ETF Trends
ETF Trends

The U.S. bull market rally is continuing on its ninth year, but some are growing concerned over high-flying large-caps taking up bigger weights in traditional beta-index exposure. Alternatively, investors may consider smart beta, large-cap exchange traded funds that try to focus on factors that could limit risks and still provide exposure to upside potential.

The so-called smart beta, enhanced, strategic beta, alternative or factor-based index ETFs all follow a similar theme where the underlying indices eschew conventional market capitalization-weighted methodologies for customized or rules-based allocations, tracking a range of strategies from equally weighting stocks to identifying momentum across different corners of the market, among many others. What ties the theme together is the ability to add exposure to specific factors found in traditionally active managed funds.

There are now hundreds of smart beta or factor-based strategies available, ranging from minor tweaks on existing broad-based indices to more customized options that capture returns from specific styles or asset categories.

For instance, the PowerShares FTSE RAFI US 1000 Portfolio (NYSEArca: PRF), which has been around since December 19, 2005, ranks among the longest running multi-factor, smart-beta ETFs in the U.S. markets. PRF tracks 1,000 U.S. stocks that show the highest fundamental strength based on the RAFI fundamental indexing methodology, which screens for sales, book value, cash flow and dividends.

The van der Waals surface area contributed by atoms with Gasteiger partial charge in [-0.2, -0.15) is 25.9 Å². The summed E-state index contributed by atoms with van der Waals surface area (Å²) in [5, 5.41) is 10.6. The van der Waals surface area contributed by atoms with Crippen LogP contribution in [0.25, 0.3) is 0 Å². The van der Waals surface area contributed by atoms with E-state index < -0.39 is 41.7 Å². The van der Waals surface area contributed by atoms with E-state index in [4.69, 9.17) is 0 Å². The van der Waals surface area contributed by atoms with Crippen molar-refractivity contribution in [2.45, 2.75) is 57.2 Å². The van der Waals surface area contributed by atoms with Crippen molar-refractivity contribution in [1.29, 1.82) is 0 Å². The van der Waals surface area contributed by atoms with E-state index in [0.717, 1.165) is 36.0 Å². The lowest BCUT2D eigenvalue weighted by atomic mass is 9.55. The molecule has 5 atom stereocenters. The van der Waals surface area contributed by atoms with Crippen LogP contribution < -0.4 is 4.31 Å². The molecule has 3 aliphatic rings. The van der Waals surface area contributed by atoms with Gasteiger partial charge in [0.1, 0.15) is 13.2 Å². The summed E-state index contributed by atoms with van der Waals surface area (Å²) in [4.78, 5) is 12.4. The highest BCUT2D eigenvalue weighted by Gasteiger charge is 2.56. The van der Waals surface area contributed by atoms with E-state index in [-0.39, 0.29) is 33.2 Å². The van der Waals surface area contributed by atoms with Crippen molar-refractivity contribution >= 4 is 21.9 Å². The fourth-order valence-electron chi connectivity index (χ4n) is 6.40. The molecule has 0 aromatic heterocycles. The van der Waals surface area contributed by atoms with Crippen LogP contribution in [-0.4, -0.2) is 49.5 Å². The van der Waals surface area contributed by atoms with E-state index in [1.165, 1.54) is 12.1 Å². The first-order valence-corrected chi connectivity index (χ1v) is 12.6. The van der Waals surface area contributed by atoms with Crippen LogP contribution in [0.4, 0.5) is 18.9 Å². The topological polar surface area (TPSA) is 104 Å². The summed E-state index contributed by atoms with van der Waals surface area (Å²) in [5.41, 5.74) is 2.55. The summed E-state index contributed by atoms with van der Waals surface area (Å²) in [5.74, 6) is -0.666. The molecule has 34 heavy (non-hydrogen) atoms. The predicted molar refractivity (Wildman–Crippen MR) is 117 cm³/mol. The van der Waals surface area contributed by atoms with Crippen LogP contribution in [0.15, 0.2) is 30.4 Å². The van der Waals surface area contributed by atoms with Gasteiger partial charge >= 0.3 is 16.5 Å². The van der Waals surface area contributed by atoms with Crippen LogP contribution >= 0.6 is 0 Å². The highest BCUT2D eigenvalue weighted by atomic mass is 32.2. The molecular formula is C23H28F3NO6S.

The Schwab Fundamental U.S. Large Company Index ETF (NYSEArca: FNDX) focuses on retained operating cash flow, adjusted sales, and dividends plus buybacks. While not an overt buyback, dividend or value ETF, FNDX marries those components through large weights to sectors that can be considered value groups (think energy and financial services) as well as allocations to some of the largest share repurchasers and companies that have long histories of increasing dividends.

The First Trust Large Cap Core AlphaDEX Fund (NYSEArca: FEX) also tracks an enhanced index that incorporates growth and value screens. Growth factors including 3-, 6- and 12- month price appreciation, sales to price and one year sales growth, and separately on value factors including book value to price, cash flow to price and return on assets.

Related: Oppenheimer Adds International ETFs to Revenue-Weighted Lineup

The PowerShares S&P 500 High Quality Portfolio (NYSEArca: SPHQ) is one of the elder statesmen of the quality ETF category, having come to market in late 2005. The ETF’s quality tilt comes by way of emphasizing companies’ long-term earnings growth dividend-paying potential. The underlying index focuses on companies with the highest quality as determined by fundamental measures, including return on equity, accruals ratio and financial leverage ratio.

Additionally, the Oppenheimer Large Cap Revenue ETF (NYSEArca: RWL) is a strategy comprised of the same securities as the S&P 500 index, except the fund’s securities are ranked by top line revenue. Components are then rebalanced every quarter to keep the Revenue-Weighted index in line with the companies’ most recently reported revenue levels.

For more information on alternative index-based strategies, visit our Smart Beta Channel.